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Weighted and Iterative Multi-wire Routing

IP.com Disclosure Number: IPCOM000050854D
Original Publication Date: 1982-Dec-01
Included in the Prior Art Database: 2005-Feb-10
Document File: 7 page(s) / 87K

Publishing Venue

IBM

Related People

Moore, A: AUTHOR [+2]

Abstract

The efficient iterative capabilities of electronic data processing are employed for the design of wire routes on printed circuit cards. The individual wire paths are routed using an algorithm in which all surrounding points at each point as the path is defined are assigned cumulative penalty weights. Alternative paths for individual wires are examined until each path is eliminated by defined barriers. A path of minimum penalty weight is sought. Paths for multiple wires are first plotted by assigning a low penalty weight to crossovers of the wires. The wires are replotted iteratively, with progressively higher penalty weights assigned to crossovers, vias, and other factors.

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Weighted and Iterative Multi-wire Routing

The efficient iterative capabilities of electronic data processing are employed for the design of wire routes on printed circuit cards. The individual wire paths are routed using an algorithm in which all surrounding points at each point as the path is defined are assigned cumulative penalty weights. Alternative paths for individual wires are examined until each path is eliminated by defined barriers. A path of minimum penalty weight is sought. Paths for multiple wires are first plotted by assigning a low penalty weight to crossovers of the wires. The wires are replotted iteratively, with progressively higher penalty weights assigned to crossovers, vias, and other factors.

Single Wire Routing. The single wire router is a callable routine which finds the minimum weighted path through a grid upon which positive penalty weights are assigned. One such single wire router is described specifically here. The penalty weights and start and end points of each wire are provided by the multi- wire router routine. In a typical embodiment, the alternatives requiring consideration are limited by the directions of plot being only horizontal, vertical, diagonal at 45 degrees, and via. A via is a connection through the card to continue a wire on the opposite side.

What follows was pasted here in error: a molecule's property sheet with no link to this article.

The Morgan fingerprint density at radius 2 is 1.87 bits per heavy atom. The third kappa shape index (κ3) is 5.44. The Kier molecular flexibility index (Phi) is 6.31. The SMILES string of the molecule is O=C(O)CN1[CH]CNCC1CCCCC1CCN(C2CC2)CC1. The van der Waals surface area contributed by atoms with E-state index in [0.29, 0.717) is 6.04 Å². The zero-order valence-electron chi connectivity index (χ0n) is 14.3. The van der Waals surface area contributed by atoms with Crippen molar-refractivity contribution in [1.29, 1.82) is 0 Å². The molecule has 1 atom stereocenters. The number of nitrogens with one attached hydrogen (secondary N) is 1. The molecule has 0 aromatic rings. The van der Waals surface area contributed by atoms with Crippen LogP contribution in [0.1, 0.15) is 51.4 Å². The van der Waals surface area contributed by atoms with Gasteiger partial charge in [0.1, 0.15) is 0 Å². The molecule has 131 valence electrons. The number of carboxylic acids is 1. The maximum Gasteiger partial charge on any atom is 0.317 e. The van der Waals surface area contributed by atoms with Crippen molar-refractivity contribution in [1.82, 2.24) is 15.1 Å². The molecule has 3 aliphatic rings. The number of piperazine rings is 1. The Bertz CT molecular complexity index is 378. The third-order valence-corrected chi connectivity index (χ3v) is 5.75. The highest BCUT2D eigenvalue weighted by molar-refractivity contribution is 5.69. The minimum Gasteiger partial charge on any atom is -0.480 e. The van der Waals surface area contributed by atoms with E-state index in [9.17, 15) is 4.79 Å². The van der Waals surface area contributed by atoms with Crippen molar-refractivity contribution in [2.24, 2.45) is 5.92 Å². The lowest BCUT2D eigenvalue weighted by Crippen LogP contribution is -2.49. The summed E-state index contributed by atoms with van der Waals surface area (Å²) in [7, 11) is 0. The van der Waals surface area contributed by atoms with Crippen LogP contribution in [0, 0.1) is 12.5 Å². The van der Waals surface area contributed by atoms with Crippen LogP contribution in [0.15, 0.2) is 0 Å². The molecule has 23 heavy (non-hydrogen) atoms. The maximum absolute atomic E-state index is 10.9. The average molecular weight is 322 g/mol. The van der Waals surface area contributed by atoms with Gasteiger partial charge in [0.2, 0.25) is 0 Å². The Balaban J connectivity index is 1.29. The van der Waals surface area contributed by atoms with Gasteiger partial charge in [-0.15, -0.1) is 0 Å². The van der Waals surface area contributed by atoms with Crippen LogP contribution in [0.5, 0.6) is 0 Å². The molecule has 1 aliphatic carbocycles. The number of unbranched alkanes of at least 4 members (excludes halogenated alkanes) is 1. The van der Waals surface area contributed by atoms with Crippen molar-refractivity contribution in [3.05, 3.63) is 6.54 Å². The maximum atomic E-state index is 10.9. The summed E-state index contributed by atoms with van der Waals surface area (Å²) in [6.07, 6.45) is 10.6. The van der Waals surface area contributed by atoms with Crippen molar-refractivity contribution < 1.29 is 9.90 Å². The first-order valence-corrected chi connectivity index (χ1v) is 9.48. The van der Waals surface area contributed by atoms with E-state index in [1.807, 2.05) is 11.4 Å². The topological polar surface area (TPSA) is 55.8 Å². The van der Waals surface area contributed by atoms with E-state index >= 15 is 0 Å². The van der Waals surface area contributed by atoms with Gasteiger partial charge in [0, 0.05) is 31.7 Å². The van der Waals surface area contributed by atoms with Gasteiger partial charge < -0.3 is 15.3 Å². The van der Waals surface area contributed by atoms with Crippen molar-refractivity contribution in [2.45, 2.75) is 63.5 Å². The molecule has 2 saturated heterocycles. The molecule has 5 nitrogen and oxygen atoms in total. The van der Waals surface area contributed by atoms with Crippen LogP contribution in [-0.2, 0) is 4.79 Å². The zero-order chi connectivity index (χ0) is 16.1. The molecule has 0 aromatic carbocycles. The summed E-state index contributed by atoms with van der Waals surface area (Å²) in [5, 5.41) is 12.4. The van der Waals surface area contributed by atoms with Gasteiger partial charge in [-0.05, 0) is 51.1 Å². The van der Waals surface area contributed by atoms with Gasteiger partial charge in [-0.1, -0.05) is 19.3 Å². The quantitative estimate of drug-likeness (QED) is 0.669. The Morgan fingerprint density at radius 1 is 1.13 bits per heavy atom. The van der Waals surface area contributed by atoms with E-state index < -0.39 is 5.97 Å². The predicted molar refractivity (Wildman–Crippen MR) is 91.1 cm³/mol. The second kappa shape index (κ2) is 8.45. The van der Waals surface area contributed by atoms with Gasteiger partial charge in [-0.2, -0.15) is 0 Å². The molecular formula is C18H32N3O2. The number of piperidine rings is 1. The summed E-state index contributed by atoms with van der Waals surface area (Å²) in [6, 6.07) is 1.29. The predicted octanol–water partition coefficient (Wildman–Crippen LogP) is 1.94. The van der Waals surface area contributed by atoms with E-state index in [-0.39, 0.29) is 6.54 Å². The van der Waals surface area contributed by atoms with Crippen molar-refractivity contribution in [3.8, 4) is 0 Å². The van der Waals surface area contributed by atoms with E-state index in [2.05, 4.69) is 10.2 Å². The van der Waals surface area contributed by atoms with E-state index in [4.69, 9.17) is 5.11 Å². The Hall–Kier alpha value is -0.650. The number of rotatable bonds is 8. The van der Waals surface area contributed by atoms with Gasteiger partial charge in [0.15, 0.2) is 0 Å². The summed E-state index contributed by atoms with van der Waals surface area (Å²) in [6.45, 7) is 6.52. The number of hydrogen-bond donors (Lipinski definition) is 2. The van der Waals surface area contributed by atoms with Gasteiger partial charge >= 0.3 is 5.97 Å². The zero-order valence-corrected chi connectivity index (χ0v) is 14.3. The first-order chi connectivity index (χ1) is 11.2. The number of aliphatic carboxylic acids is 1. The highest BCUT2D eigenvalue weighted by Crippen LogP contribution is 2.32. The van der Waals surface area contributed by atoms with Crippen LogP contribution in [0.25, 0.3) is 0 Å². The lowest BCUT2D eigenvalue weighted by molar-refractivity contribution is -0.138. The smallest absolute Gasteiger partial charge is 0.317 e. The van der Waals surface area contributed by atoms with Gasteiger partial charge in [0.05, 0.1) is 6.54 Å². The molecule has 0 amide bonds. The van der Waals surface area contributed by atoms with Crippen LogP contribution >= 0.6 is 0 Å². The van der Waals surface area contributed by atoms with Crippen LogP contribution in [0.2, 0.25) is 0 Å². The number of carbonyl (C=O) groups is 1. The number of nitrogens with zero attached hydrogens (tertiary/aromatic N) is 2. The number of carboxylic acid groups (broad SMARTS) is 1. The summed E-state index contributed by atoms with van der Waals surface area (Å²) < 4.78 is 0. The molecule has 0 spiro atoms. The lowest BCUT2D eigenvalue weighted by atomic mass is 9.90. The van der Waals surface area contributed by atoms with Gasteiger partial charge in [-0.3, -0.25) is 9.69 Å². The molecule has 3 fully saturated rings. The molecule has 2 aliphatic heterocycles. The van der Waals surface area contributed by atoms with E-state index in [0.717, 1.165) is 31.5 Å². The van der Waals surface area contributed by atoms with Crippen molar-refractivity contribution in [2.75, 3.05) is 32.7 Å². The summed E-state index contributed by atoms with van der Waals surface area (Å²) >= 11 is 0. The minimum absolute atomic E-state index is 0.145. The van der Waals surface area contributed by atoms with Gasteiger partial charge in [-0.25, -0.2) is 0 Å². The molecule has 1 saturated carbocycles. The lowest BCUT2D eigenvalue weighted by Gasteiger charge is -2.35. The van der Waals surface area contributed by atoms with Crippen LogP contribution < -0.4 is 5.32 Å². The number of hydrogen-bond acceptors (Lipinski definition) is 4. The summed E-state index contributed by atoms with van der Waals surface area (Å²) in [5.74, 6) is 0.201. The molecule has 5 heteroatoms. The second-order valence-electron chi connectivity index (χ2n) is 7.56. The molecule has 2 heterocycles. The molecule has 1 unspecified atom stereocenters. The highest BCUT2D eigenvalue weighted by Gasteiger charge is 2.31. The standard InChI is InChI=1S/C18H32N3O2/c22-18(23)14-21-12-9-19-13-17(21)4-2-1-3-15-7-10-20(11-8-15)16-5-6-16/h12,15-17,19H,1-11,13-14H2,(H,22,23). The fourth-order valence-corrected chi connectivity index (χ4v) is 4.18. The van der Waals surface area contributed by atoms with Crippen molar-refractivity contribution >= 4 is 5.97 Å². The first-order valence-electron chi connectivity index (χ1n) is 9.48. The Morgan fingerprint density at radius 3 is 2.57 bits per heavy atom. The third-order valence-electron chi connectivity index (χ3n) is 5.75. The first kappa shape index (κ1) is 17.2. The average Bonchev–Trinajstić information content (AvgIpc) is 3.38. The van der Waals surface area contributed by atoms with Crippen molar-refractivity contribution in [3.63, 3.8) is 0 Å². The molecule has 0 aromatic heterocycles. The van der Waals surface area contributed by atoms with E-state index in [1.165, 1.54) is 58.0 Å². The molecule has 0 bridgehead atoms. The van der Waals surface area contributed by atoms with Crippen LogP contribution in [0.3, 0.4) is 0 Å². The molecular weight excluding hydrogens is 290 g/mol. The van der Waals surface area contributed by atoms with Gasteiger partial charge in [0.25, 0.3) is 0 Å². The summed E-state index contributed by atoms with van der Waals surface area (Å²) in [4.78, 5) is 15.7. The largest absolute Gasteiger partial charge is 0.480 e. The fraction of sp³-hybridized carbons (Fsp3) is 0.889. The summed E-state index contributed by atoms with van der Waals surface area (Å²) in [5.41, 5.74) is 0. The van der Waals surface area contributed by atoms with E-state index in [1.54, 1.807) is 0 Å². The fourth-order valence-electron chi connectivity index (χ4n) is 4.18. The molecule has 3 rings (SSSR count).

In a typical application, a circuit card upon which wires are to be routed is 20 inches by 20 inches, and vias are used to permit wires on both sides. Each side is represented in memory as a regular grid of points of 40 per inch, which total
1.3 million grid points for both sides. As a single wire is routed, each grid point will have a bit set to indicate that the wire-plot search includes the point (visited bit) and will have other bits set to indicate the direction of arrival to that point (arrival direction). Wires are plotted sequentially through adjoining grid points. All points on the perimeter of the search have associated data giving cumulative weight to that point, the next direction which leads to the next point having the lowest cumulative weight (next direction), and that next cumulative weight (next weight). This data constitutes the perimeter structure for each point on the perimeter of the search. The perimeter structures are kept in a list which is sorted by next weight.

All alternative routes of an individual wire are plotted up to the point that other alternative routes present are an effective barrier to the route. Essentially, this occurs because visited bits for alternative routes in the search establish that wire has nowhere to go which would not intersect already established alternative routes.

In addition to the sum of penalty weights to each point on the perimeter, the perimeter structure includes the address of the point for up the perimeter structure for the initial point. The perimeter list is a list of one, having one next direction. The visited bit at the initial point is set. The search then proceeds in steps. For ea...